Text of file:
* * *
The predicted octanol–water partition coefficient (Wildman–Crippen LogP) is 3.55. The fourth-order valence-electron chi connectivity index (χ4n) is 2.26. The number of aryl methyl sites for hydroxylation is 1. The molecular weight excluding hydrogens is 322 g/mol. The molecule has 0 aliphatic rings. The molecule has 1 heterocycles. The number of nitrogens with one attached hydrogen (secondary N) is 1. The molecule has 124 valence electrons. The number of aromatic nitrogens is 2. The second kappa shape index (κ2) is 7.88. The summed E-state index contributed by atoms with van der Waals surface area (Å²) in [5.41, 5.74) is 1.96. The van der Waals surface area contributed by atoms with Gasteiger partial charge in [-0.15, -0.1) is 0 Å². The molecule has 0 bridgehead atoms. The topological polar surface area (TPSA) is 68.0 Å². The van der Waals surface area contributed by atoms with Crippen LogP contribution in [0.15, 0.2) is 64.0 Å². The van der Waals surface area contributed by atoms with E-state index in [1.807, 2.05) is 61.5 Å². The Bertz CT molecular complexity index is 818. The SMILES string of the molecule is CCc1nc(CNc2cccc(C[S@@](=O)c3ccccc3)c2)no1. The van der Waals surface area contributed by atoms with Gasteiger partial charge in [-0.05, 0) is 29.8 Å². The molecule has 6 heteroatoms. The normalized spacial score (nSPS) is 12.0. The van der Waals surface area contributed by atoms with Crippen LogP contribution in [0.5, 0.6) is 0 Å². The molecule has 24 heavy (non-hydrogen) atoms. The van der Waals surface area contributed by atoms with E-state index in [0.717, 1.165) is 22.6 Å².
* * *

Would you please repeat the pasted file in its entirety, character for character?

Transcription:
The predicted octanol–water partition coefficient (Wildman–Crippen LogP) is 3.55. The fourth-order valence-electron chi connectivity index (χ4n) is 2.26. The number of aryl methyl sites for hydroxylation is 1. The molecular weight excluding hydrogens is 322 g/mol. The molecule has 0 aliphatic rings. The molecule has 1 heterocycles. The number of nitrogens with one attached hydrogen (secondary N) is 1. The molecule has 124 valence electrons. The number of aromatic nitrogens is 2. The second kappa shape index (κ2) is 7.88. The summed E-state index contributed by atoms with van der Waals surface area (Å²) in [5.41, 5.74) is 1.96. The van der Waals surface area contributed by atoms with Gasteiger partial charge in [-0.15, -0.1) is 0 Å². The molecule has 0 bridgehead atoms. The topological polar surface area (TPSA) is 68.0 Å². The van der Waals surface area contributed by atoms with Crippen LogP contribution in [0.15, 0.2) is 64.0 Å². The van der Waals surface area contributed by atoms with E-state index in [1.807, 2.05) is 61.5 Å². The Bertz CT molecular complexity index is 818. The SMILES string of the molecule is CCc1nc(CNc2cccc(C[S@@](=O)c3ccccc3)c2)no1. The van der Waals surface area contributed by atoms with Gasteiger partial charge in [-0.05, 0) is 29.8 Å². The molecule has 6 heteroatoms. The normalized spacial score (nSPS) is 12.0. The van der Waals surface area contributed by atoms with Crippen LogP contribution in [0.5, 0.6) is 0 Å². The molecule has 24 heavy (non-hydrogen) atoms. The van der Waals surface area contributed by atoms with E-state index in [0.717, 1.165) is 22.6 Å².